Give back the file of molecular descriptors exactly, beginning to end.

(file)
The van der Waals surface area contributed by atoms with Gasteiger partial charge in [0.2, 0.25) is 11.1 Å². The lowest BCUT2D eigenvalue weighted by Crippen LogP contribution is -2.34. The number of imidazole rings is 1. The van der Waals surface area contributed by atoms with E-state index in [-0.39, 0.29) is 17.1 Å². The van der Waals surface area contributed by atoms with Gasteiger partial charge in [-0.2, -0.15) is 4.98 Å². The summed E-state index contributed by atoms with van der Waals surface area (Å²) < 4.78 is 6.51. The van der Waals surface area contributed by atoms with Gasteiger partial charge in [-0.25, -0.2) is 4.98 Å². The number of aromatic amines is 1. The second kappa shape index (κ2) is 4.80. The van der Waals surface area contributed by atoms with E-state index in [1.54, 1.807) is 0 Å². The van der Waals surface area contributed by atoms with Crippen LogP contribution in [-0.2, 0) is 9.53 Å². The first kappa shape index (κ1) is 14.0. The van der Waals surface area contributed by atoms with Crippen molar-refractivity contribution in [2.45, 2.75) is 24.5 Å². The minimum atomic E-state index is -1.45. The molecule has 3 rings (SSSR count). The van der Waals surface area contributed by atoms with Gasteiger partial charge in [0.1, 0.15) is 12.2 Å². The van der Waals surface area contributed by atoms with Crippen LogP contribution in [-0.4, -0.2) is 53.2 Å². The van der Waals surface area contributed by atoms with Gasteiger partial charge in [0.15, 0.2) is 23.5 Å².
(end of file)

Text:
The van der Waals surface area contributed by atoms with Gasteiger partial charge in [0.2, 0.25) is 11.1 Å². The lowest BCUT2D eigenvalue weighted by Crippen LogP contribution is -2.34. The number of imidazole rings is 1. The van der Waals surface area contributed by atoms with E-state index in [-0.39, 0.29) is 17.1 Å². The van der Waals surface area contributed by atoms with Gasteiger partial charge in [-0.2, -0.15) is 4.98 Å². The summed E-state index contributed by atoms with van der Waals surface area (Å²) < 4.78 is 6.51. The van der Waals surface area contributed by atoms with Gasteiger partial charge in [-0.25, -0.2) is 4.98 Å². The number of aromatic amines is 1. The second kappa shape index (κ2) is 4.80. The van der Waals surface area contributed by atoms with E-state index in [1.54, 1.807) is 0 Å². The van der Waals surface area contributed by atoms with Crippen LogP contribution in [-0.2, 0) is 9.53 Å². The first kappa shape index (κ1) is 14.0. The van der Waals surface area contributed by atoms with Crippen molar-refractivity contribution in [2.45, 2.75) is 24.5 Å². The minimum atomic E-state index is -1.45. The molecule has 3 rings (SSSR count). The van der Waals surface area contributed by atoms with Gasteiger partial charge in [0.1, 0.15) is 12.2 Å². The van der Waals surface area contributed by atoms with Crippen LogP contribution in [-0.4, -0.2) is 53.2 Å². The van der Waals surface area contributed by atoms with Gasteiger partial charge in [0.15, 0.2) is 23.5 Å².